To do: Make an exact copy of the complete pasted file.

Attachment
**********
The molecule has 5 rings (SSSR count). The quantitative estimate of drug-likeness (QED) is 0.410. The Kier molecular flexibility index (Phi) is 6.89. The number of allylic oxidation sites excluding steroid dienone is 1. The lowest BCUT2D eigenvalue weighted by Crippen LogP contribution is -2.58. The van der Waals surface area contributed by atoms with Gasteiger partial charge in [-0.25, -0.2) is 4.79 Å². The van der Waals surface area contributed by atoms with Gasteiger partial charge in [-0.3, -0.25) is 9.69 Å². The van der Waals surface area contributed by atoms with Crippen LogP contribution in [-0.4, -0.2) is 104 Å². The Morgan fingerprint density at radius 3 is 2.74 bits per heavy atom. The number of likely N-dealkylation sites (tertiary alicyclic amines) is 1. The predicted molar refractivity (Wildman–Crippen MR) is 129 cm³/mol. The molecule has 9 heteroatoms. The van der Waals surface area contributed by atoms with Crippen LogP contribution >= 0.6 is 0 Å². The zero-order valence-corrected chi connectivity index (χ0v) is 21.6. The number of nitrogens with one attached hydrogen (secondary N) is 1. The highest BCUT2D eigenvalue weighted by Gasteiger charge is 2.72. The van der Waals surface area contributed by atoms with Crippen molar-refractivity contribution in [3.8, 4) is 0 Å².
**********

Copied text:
The molecule has 5 rings (SSSR count). The quantitative estimate of drug-likeness (QED) is 0.410. The Kier molecular flexibility index (Phi) is 6.89. The number of allylic oxidation sites excluding steroid dienone is 1. The lowest BCUT2D eigenvalue weighted by Crippen LogP contribution is -2.58. The van der Waals surface area contributed by atoms with Gasteiger partial charge in [-0.25, -0.2) is 4.79 Å². The van der Waals surface area contributed by atoms with Gasteiger partial charge in [-0.3, -0.25) is 9.69 Å². The van der Waals surface area contributed by atoms with Crippen LogP contribution in [-0.4, -0.2) is 104 Å². The Morgan fingerprint density at radius 3 is 2.74 bits per heavy atom. The number of likely N-dealkylation sites (tertiary alicyclic amines) is 1. The predicted molar refractivity (Wildman–Crippen MR) is 129 cm³/mol. The molecule has 9 heteroatoms. The van der Waals surface area contributed by atoms with Crippen LogP contribution >= 0.6 is 0 Å². The zero-order valence-corrected chi connectivity index (χ0v) is 21.6. The number of nitrogens with one attached hydrogen (secondary N) is 1. The highest BCUT2D eigenvalue weighted by Gasteiger charge is 2.72. The van der Waals surface area contributed by atoms with Crippen molar-refractivity contribution in [3.8, 4) is 0 Å².